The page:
Pinterest has arrived at that special milestone for any successful start-up: the day you get sued by someone who says the whole thing was their idea.
Theodore F. Schroeder of Ocean City, New Jersey filed a lawsuit yesterday in New York district court alleging misappropriation, unjust enrichment and breach of fiduciary duty against Pinterest and its early investor Brian Cohen.
“The lawsuit against Pinterest is baseless and we will fight it aggressively,” said a spokesman for Pinterest today. Neither Cohen nor Schroeder’s counsel replied to a request for comment.
The complaint says that Schroeder and Cohen worked together in 2007 and 2008 on a start-up venture that was an antecedent to Pinterest. Schroeder says that the ideas he built for that project — called Rendezvoo and later Skoopwire — were incorporated into Pinterest, which Cohen provided early funding for in 2009.
Rendezvoo was a “a Web site where people meet to share opinions, views, items and tastes on a variety of subjects — product, services, events, politics, economics — nearly anything of human interest” with about 5,000 users. It included two “lynchpin” concepts that later found their way into Pinterest: “boards” for posting content and so-called “infinite scrolling,” where users don’t have to load another page to view more content.
Plus, Schroeder said, Rendezvoo had a “pink and purple color scheme to attract female users,” and Pinterest is now well known for its appeal to women.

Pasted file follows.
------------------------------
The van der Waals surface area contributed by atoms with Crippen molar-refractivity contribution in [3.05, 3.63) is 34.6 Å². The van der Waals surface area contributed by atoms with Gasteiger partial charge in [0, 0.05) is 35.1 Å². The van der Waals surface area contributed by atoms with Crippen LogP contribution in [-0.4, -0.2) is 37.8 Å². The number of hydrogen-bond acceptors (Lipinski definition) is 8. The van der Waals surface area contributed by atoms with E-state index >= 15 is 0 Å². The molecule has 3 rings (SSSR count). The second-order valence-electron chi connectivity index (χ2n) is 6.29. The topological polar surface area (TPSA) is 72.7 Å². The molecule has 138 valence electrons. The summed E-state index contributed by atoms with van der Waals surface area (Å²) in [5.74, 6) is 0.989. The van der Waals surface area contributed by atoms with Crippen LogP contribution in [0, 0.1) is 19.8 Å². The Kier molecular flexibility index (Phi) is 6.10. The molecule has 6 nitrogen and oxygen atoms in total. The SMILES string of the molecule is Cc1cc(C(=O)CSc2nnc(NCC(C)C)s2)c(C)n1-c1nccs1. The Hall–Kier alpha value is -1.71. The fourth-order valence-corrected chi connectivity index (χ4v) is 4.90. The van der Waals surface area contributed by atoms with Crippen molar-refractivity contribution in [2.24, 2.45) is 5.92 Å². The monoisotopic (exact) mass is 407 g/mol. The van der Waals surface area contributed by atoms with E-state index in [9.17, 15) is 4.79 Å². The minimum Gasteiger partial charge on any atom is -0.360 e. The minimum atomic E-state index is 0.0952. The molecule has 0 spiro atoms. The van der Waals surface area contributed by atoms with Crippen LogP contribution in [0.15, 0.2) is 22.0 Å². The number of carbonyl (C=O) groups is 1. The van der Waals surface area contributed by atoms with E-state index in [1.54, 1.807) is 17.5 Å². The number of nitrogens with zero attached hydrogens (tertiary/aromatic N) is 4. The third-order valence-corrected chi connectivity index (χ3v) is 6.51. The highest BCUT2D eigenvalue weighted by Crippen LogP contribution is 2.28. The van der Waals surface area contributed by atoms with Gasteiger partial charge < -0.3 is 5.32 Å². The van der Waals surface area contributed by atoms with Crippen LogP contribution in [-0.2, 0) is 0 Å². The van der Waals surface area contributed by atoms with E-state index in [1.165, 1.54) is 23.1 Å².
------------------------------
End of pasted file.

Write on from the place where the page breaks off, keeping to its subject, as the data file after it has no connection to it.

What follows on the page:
Schroeder and Cohen, who is a public relations entrepreneur and chairman of the New York Angels investing group, had worked together on Rendezvoo as well as a later pivot called Skoopwire, which was free press release service for new products. Cohen, who served as chairman and CEO, apparently pushed the team away from its more Pinterest-like ideas for Rendezvous, and then later he and Schroeder had a falling out over equity and roles.
The lawsuit accuses Cohen of striking a “Faustian deal” with the founders of Pinterest. “In 2009, a year after Cohen had caused a deadlock…Cohen had given Plaintiff’s ideas and applications to young entrepreneurs.”
One particularly oddball aspect of the case is that outside of the lawsuit I wasn’t able to find much of any information about Schroeder. He is apparently a Columbia Law School graduate and Internet entrepreneur who has virtually no online presence — unless perhaps he is the Ted Schroeder of Ocean City, New Jersey who owns a gluten-free taco shop.
Here’s the full lawsuit:
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